BOCA RATON, FL – A South Florida mother says she's being charged thousands of dollars in delivery charges even though she gave birth in a car in the hospital parking lot. Paula D'Amore tells WSVN-TV that wasn't how she expected to deliver her daughter, Daniella, who was born in the fire lane at Boca Raton Regional Hospital. D'Amore's husband caught the baby's head as nurses ran out of the hospital to help with the rest of the delivery. Seven months later, the hospital sent D'Amore a bill for $7,000, which is the full delivery fee. She says she planned for the birthing costs prior to delivery but since she never made it to the delivery room, she thought the hospital would adjust her bill.
"We're at a time where there's a big change going on in health care delivery," says Dr. Mack Mitchell, executive vice present for health system affairs at UT Southwestern Medical Center in Dallas. Medical care has become very complex over past decades, and the delivery of complex has become more complex with it, he says. It's now common to take a team approach to caring for patients, particularly for those with more involved care needs, while the focus of how care is reimbursed shifts to quality of care – and outcomes – and away from the volume of services provided.
In this News Insight from HIT Consultant, Dale Van Demark discusses how we may be on the brink of a revolution in healthcare driven by AI. For more insights on how healthcare providers can enhance the patient experience through technology today, download our in-depth guide. An Accenture report was released at HIMSS18 with a bold prediction: the healthcare artificial intelligence (AI) market may hit $6.6 billion in the next three years. In 2014, that number was just $600 million, meaning the AI healthcare market could see an eleven fold increase in value in less than a decade. The survey showed that as of 2018, one in five U.S. consumers have already used healthcare services "powered by artificial intelligence," and many are open to AI clinical services, like home-based diagnostics (cited by 66 percent of respondents) and virtual health assistants (61 percent).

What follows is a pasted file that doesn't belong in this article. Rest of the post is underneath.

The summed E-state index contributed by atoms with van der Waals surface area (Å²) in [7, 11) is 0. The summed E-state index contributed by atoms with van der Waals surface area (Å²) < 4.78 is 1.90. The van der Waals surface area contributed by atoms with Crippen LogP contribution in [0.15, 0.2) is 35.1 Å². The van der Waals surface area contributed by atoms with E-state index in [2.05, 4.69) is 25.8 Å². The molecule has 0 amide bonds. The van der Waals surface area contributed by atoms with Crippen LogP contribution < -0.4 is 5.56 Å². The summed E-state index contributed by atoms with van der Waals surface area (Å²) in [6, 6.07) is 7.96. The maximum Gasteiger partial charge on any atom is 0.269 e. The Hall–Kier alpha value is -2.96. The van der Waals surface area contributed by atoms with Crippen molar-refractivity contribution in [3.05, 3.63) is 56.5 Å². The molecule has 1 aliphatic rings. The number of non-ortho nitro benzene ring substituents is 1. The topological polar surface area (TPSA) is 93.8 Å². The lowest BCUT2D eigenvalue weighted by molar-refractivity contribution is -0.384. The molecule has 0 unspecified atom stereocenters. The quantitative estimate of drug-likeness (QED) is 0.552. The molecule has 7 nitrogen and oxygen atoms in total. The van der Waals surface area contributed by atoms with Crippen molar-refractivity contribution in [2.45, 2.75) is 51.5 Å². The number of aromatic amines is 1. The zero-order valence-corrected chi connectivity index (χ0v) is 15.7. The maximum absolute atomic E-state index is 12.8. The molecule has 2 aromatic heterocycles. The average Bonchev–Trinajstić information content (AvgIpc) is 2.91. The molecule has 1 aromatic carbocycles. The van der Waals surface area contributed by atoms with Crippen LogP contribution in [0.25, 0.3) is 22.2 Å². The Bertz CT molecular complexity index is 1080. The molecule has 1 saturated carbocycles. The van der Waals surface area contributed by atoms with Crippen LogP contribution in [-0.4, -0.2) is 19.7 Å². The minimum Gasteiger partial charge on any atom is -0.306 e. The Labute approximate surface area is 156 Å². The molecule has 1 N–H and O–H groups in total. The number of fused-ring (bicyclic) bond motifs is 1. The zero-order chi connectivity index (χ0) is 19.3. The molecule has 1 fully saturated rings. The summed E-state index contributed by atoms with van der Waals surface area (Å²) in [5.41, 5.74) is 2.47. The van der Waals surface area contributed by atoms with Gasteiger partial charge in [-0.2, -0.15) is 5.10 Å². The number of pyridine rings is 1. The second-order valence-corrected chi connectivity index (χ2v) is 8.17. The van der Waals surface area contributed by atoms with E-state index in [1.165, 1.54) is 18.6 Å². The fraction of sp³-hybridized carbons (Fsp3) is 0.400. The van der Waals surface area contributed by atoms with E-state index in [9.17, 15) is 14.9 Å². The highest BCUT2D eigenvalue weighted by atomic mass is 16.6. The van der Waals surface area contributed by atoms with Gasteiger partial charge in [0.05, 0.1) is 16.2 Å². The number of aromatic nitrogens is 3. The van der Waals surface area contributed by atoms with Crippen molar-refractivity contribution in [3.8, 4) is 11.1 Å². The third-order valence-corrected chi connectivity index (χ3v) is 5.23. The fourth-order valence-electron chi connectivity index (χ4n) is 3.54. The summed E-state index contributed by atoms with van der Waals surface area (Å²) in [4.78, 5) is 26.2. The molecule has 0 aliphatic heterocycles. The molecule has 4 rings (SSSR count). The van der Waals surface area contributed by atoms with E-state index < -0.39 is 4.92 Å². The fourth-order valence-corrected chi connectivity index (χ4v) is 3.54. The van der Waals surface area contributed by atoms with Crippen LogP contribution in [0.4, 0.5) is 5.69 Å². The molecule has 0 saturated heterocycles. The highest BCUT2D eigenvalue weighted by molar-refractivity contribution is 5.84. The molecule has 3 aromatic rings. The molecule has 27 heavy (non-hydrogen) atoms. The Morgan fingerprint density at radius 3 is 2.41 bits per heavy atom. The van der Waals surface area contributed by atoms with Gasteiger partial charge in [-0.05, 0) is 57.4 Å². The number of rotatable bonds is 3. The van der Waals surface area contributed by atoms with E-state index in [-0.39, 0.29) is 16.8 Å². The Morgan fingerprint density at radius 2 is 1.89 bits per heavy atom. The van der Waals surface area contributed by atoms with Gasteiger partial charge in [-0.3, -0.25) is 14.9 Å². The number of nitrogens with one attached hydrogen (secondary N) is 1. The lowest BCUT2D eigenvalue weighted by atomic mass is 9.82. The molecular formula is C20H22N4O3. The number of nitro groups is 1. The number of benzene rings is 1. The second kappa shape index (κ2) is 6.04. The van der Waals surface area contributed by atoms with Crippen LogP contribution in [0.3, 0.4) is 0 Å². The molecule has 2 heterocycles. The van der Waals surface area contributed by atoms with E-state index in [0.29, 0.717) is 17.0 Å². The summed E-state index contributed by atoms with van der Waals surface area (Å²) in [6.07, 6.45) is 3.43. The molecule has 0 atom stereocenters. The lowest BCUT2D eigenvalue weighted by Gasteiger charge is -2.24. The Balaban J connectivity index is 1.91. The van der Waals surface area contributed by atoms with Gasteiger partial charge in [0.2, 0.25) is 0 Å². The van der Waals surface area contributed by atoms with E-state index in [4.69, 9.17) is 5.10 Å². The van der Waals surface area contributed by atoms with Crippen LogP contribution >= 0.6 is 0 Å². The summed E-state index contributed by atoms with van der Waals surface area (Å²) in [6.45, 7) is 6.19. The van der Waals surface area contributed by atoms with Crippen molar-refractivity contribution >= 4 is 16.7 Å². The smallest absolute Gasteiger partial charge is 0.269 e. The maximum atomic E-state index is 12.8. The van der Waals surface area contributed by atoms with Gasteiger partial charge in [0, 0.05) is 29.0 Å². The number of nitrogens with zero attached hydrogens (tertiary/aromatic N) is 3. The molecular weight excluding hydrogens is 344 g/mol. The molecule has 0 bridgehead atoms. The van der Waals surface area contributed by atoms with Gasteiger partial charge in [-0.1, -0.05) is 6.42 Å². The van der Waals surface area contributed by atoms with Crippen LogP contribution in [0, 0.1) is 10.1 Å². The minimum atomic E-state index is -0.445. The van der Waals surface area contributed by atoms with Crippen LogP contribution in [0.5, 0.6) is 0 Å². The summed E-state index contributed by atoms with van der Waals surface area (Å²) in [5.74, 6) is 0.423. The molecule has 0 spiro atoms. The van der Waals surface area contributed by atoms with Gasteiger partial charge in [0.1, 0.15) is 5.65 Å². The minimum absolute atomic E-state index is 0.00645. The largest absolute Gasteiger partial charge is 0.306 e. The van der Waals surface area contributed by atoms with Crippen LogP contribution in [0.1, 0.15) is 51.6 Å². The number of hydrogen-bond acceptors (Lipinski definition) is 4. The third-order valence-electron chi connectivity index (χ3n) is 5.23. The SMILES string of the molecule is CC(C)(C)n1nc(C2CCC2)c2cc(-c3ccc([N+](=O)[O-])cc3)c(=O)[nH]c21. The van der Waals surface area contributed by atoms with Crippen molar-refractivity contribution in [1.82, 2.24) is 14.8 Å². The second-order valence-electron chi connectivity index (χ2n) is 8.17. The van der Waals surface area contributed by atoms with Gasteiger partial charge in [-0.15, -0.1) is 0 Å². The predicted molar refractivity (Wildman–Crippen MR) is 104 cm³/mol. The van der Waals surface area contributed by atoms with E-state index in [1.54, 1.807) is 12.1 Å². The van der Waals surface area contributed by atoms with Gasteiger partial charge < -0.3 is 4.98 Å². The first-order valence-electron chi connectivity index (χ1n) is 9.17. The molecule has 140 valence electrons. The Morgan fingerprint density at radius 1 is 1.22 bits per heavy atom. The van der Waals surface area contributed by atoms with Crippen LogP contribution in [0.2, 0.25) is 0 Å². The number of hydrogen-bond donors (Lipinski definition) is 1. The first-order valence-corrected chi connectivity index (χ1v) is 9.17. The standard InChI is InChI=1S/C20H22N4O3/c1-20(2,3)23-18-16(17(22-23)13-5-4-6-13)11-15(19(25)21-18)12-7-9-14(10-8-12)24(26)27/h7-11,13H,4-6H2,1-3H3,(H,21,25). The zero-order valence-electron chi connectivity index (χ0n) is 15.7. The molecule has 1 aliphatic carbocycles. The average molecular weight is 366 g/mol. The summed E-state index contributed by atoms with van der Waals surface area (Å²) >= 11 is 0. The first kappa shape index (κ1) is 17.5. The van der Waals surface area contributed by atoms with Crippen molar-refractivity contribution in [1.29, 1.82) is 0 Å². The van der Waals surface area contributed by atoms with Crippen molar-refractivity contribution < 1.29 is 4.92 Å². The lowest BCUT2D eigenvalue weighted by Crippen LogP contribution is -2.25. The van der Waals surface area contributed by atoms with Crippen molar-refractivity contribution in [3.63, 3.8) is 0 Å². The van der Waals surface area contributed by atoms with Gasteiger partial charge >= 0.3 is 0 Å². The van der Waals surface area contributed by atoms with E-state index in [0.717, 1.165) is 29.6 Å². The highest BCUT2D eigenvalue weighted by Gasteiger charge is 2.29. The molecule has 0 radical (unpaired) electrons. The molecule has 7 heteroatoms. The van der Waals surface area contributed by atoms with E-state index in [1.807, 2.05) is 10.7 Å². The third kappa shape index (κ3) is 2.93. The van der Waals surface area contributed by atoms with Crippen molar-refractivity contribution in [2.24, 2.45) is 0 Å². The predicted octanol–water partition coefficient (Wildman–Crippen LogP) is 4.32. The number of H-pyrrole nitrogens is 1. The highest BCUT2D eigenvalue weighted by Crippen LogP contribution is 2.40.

Yamato Holdings Co., the nation's leading door-to-door parcel delivery provider, has announced that it will increase basic shipping fees for its door-to-door parcel delivery service from Oct. 1. It will be Yamato's first rate hike in 27 years in a move triggered by a serious staff shortage and surge in online shopping in the country, the firm said Friday. Yamato had previously said it would raise the shipping fees by the end of September. It decided on the new date as it is easier for individual customers to remember. The move came in response to pressure after it was revealed last year that many of Yamato's truck drivers were forced to work overtime without pay, prompting the company to retroactively pay ¥19 billion in unpaid wages to the drivers and other workers by July.